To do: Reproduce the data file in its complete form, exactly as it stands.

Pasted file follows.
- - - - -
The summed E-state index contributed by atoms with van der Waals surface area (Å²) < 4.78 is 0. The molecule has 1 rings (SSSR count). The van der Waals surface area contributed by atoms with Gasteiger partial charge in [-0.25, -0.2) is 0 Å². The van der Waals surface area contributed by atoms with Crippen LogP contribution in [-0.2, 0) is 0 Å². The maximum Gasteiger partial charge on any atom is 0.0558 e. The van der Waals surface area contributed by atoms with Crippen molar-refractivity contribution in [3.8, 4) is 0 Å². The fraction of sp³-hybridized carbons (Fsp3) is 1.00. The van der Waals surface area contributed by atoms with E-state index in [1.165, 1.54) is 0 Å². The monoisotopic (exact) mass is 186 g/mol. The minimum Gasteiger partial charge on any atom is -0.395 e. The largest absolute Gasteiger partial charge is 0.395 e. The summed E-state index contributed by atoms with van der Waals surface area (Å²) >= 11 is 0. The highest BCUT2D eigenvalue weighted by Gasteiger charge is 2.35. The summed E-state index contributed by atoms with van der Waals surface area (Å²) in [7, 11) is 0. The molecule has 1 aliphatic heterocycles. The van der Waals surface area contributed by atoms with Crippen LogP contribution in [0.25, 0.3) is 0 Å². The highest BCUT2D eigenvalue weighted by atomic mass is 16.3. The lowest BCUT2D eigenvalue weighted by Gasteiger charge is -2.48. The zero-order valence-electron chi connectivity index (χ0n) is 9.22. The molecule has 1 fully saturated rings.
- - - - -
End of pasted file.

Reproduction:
The summed E-state index contributed by atoms with van der Waals surface area (Å²) < 4.78 is 0. The molecule has 1 rings (SSSR count). The van der Waals surface area contributed by atoms with Gasteiger partial charge in [-0.25, -0.2) is 0 Å². The van der Waals surface area contributed by atoms with Crippen LogP contribution in [-0.2, 0) is 0 Å². The maximum Gasteiger partial charge on any atom is 0.0558 e. The van der Waals surface area contributed by atoms with Crippen molar-refractivity contribution in [3.8, 4) is 0 Å². The fraction of sp³-hybridized carbons (Fsp3) is 1.00. The van der Waals surface area contributed by atoms with E-state index in [1.165, 1.54) is 0 Å². The monoisotopic (exact) mass is 186 g/mol. The minimum Gasteiger partial charge on any atom is -0.395 e. The largest absolute Gasteiger partial charge is 0.395 e. The summed E-state index contributed by atoms with van der Waals surface area (Å²) >= 11 is 0. The highest BCUT2D eigenvalue weighted by Gasteiger charge is 2.35. The summed E-state index contributed by atoms with van der Waals surface area (Å²) in [7, 11) is 0. The molecule has 1 aliphatic heterocycles. The van der Waals surface area contributed by atoms with Crippen LogP contribution in [0.25, 0.3) is 0 Å². The highest BCUT2D eigenvalue weighted by atomic mass is 16.3. The lowest BCUT2D eigenvalue weighted by Gasteiger charge is -2.48. The zero-order valence-electron chi connectivity index (χ0n) is 9.22. The molecule has 1 fully saturated rings.